Red Hat pros, JBoss users and Linux penguins from around the world descended on Boston this week for the 2012 Red Hat Summit and JBoss World. Attendees gobbled up mountains of free food and sat through keynotes, workshops and sessions on everything from big data to RHEV 3.1.
Industry bigwigs offered up some interesting tidbits and insights, and as always, the Twittersphere buzzed with lively commentary.
“I feel a little overdressed. I’m coming from England where dressing down is undoing your top button.”
Irfan Khan, chief technology officer, Sybase
Speaking during Wednesday’s general session, Khan certainly did seem overdressed, as he addressed the contingency of IT pros in Veterans Memorial Auditorium. His well-groomed, suit-and-tie ensemble clashed dramatically with the Mozilla Firefox t-shirts, jeans and sneakers in the crowd, which are apparently now considered business casual. It was a “sea of geeks” as one guest so eloquently put it.
@markmc_: “All three keynotes at Red Hat Summit this morning gave a big namecheck to #OpenStack. Cool stuff!”
All three of Thursday’s general session speakers – Steve Dietch of HP, Pauline Nist of Intel and Brian Stevens of Red Hat – gave a nod to OpenStack, the open source Platform as a Service initiative for creating and managing large groups of virtual private servers in a cloud computing environment. Red Hat has promised distribution of OpenStack for cloud management, but customers are still waiting for the supported version.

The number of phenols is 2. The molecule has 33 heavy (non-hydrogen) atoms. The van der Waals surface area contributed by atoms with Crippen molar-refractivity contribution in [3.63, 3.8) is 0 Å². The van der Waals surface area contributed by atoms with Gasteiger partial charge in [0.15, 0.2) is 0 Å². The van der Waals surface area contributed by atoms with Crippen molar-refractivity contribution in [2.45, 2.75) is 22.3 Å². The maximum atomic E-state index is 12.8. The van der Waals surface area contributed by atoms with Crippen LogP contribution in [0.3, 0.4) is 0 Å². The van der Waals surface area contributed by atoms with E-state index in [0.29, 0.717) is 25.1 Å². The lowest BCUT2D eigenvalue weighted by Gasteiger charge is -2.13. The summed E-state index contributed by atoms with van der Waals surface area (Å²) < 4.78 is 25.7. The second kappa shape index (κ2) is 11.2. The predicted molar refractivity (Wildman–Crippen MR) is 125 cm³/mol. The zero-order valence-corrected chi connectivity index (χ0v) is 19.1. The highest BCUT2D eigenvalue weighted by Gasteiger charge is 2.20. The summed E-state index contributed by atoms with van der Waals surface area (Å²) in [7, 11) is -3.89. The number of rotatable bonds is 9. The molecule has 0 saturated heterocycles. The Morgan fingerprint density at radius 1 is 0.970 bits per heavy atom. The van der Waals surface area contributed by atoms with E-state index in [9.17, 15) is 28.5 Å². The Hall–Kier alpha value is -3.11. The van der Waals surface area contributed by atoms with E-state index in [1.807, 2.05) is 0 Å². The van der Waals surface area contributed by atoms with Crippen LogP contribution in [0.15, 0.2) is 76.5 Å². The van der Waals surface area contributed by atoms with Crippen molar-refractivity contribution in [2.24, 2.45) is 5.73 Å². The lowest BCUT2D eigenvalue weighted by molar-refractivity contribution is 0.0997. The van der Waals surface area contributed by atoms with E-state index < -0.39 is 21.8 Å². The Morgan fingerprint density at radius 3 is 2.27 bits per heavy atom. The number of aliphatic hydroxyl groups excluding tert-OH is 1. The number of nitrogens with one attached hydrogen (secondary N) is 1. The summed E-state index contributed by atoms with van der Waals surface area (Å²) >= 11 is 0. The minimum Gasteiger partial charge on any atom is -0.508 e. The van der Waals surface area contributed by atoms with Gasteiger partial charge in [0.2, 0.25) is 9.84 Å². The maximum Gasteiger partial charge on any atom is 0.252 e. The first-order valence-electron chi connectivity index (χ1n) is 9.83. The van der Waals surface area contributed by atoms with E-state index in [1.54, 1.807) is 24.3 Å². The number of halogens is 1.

“VMware has KVM coming at them now, and a new version of Hyper-V on its way…they’re starting to face price pressure, and they haven’t really responded yet.”
Al Gillen, vice president of Infrastructure hardware, software at IDC
There’s been plenty of talk recently about the VMware vs. Hyper-V price war, but as Gillen points out, RHEV is another player that often flies under the radar. Then again, Red Hat is fourth in virtualization market share, behind the likes of VMware, Microsoft and Citrix. As such, RHEV doesn’t appear in a position to exert the kind of pressure to influence VMware pricing decisions.
“RHEL pays the bills and keeps the lights on.”
Andy Cathrow, RHEV product manager, Red Hat Inc.
Red Hat hit a quite a milestone this year, generating more than $1 billion in revenue, a feat which none of the general-session speakers would let guests forget. While Red Hat is expanding its virtualization and cloud offerings, Cathrow offered a friendly reminder: The company’s bread and butter is still Red Hat Enterprise Linux.
@jstrachan: “enjoyed my first Red Hat Summit / JBossWorld - reminds me of JavaOne back when it was great! lots of people & energy in 1 place with beer :)”
Can’t forget the beer! If there’s one thing to be said about the IT industry, they know how to host summits. Red Hat kept guests well-fed throughout the week and gave out plenty of free swag, including backpacks and baseball caps – red, of course. But the real showstopper took place Thursday night: IBM hosted a party at Fenway Park, which was followed by a pub crawl. These summits are almost enough to make you want to enter the world of IT...almost.
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